xXx: Return of Xander Cage
The Xander Zone returns, taking us all back to the era of exxxtreme
xXx: Return of Xander Cage (2017)
Directed by D.J .Caruso
Cast: Vin Diesel, Donnie Yen, Samuel L. Jacson, Nina Dobrev
Is there any point to criticizing a lunkheaded Vin Diesel action movie for being a lunkheaded Vin Diesel action movie? No, not really. Everyone buying a ticket knows exactly what they’re getting themselves into. And anyone not buying a ticket knows exactly what they’re avoiding. And yet, here we are, staring down the barrel of xXx: Return of Xander Cage with roughly 700 words left to go on the page. Sometimes, as Mr. Diesel knows all too well, you’ve just got to go out there and earn a paycheck—no matter how pointless and forgettable your efforts might be. So, you know, let’s get this over with. Or in the immortal words of Vin Diesel’s Xander Cage, “I’m coming in hot with a side of bacon!” ... No, that doesn’t really work. How about, “You’re in the Xander Zone!”? Definitely not. “I live for this shit!” ... Eh, good enough.
Average moviegoers can be forgiven for forgetting all about Vin Diesel’s other action movie franchise—the one that isn’t Fast & Furious. xXx came out in 2002 and featured the Bald One as an extreme sports athlete who gets recruited as an international super spy. Coming at the far tail and of the ’90s—when hyper-caffeinated sports drinks were all the rage, the X Games saturated ESPN and every other TV commercial hawked a product spelled (incorrectly) with between one and three Xs—xXx was an action movie series even more “exxxtreme” (if such a thing is possible) than the Fast & Furious films. By the time 2005’s xXx: State of the Union hit theaters, Diesel was tank-top-deep in the Fast & Furious films, and the lead role fell to Ice Cube who ... definitely appeared on some of the posters. Now—12 years after that forgettable flop—Diesel has returned to the fold, assuming the lead role again in xXx: Return of Xander Cage.
Where to begin? ... Well, it all starts with Samuel L. Jackson doing one of the laziest roles of his career. He shows up in the opening minutes as NSA agent Augustus Gibbons, attempting to recruit a Brazilian footballer as a government agent (makes total sense) when he’s seemingly squished by a falling satellite. In what amounts to a spoiler to only the dumbest audience members, Gibbons isn’t actually dead. This is an exact mirror of his role as Nick Fury in Captain America: The Winter Soldier—complete with death, funeral and last-minute resurrection.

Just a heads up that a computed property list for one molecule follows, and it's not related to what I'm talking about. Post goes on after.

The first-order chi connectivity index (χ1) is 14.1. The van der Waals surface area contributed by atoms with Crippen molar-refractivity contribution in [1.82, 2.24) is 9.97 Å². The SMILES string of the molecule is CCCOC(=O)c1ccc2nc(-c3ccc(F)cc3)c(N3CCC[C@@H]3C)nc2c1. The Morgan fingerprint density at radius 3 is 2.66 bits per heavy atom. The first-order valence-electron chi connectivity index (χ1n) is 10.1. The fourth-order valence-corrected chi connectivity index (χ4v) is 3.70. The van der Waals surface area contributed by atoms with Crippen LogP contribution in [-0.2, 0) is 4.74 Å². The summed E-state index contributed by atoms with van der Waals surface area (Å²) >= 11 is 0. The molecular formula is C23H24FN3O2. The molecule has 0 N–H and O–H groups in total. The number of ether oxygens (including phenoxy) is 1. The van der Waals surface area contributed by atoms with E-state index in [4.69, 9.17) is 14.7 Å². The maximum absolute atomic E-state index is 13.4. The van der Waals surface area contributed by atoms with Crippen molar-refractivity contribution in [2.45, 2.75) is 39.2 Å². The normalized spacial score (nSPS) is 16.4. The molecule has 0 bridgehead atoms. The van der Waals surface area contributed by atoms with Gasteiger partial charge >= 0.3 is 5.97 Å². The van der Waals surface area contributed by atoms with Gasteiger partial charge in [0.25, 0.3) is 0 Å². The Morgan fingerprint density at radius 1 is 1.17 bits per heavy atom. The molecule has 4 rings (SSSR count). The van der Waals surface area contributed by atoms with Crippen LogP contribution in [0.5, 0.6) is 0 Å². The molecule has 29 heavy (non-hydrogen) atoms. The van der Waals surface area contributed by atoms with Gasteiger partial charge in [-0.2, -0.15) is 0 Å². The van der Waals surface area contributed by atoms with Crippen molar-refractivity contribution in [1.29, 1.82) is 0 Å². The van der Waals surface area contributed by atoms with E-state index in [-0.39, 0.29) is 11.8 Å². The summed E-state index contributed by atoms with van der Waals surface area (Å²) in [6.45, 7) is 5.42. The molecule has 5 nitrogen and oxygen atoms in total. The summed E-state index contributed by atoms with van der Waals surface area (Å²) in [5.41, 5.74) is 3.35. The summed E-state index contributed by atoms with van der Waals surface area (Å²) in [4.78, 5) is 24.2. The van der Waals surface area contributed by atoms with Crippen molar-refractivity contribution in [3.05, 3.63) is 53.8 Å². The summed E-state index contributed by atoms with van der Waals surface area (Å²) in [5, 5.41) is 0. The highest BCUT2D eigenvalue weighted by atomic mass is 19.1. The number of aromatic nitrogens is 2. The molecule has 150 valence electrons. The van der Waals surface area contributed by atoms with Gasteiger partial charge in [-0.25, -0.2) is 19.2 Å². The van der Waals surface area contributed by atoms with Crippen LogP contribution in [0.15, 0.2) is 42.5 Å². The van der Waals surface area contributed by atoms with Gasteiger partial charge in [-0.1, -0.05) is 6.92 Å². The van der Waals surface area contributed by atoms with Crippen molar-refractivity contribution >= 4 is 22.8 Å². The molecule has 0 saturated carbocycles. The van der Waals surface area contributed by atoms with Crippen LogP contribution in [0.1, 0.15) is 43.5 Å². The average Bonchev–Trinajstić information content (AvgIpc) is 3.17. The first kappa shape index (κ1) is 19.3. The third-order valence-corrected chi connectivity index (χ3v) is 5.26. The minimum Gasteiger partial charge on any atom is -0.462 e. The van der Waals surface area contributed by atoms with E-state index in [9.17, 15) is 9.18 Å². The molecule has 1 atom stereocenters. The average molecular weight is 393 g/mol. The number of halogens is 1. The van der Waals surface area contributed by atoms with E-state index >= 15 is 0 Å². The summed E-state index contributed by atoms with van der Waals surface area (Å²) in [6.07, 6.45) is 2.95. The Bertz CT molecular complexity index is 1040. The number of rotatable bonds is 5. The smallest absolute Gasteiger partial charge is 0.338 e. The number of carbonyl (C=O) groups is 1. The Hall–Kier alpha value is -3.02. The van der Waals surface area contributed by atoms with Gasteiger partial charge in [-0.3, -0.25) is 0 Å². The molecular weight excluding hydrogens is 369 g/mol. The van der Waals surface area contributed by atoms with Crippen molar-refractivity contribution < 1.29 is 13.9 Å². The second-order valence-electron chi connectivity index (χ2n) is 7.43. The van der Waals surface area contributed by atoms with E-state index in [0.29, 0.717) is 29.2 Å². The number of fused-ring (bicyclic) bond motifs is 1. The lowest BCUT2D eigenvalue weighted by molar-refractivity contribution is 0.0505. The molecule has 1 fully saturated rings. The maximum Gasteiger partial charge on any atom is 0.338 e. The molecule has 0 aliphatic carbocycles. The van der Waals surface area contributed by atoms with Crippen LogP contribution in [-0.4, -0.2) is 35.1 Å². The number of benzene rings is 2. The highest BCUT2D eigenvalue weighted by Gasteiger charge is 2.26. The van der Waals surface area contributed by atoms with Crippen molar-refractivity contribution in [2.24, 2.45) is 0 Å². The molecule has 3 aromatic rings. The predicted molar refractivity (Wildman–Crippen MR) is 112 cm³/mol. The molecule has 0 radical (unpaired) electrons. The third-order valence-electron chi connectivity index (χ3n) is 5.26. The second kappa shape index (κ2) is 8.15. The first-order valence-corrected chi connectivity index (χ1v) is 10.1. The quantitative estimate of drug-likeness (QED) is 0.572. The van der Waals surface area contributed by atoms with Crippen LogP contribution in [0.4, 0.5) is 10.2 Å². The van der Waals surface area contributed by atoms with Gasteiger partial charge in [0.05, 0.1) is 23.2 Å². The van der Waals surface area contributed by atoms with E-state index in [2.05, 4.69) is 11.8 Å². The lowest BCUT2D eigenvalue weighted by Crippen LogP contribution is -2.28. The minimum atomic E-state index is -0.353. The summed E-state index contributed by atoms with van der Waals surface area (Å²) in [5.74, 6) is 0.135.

Turns out this particular adventure all revolves around shady “alpha warrior” Xiang (Donnie Yen, who at least had Rogue One: A Star Wars Story). This bad dude has stolen something called “Pandora’s Box,” an unfathomable technological device that can make satellites crash at will. With nowhere else to turn, cold-blooded CIA agent Jane Marke (Toni Collette, slumming like nobody’s business) hunts down skateboarding super spy Xander Cage (Diesel), who’s hiding out in the Dominican Republic providing free satellite TV to impoverished Latin American kids. (No, really.) As you might expect, Cage recruits a rebellious, multicultural team of tattooed badasses (including Tony Gonzalez, Kris Wu, Rory McCann and Nina Dobrev) and goes looking for vengeance.
What follows is a lot of action. Like, a whole lot of action. There is skiing through jungles. There’s riding motorcycles across the ocean. There’s jumping out of airplanes without parachutes. Thai martial artist Tony Jaa shows up and does his thing. Russian soldiers shoot the hell out of stuff. Waaaay too many explosions to count. The basic laws of physics are repeatedly violated. There’s a surprise twist to our villain roster, meaning more than one double-cross. A “surprise” cameo by the exact person you’re thinking of comes toward the end. And then fake-dead Samuel L. Jackson shows up to explain everything that just happened and give us a little “stinger” for the next movie in the franchise.
Look, xXx: Return of Xander Cage delivers on exactly what it promises: big, stupid action. The purpose of the movie, neatly summarized by Mr. Jackson as “kick some ass, get the girl, and try to look dope while you’re doing it,” is so honest, unashamed and reductive as to render the entire enterprise damn-near critic-proof. It’s silly and numbing and repetitive and clichéd. But who really cares? At this time of year, surrounded by Oscar-nominated dramas, maybe this is the sort of mindless junk food certain people are craving. Like a Big Mac value meal. Or a handful of circus peanuts. Circus peanuts that explode. Frequently. And loudly. And for no logical reason.
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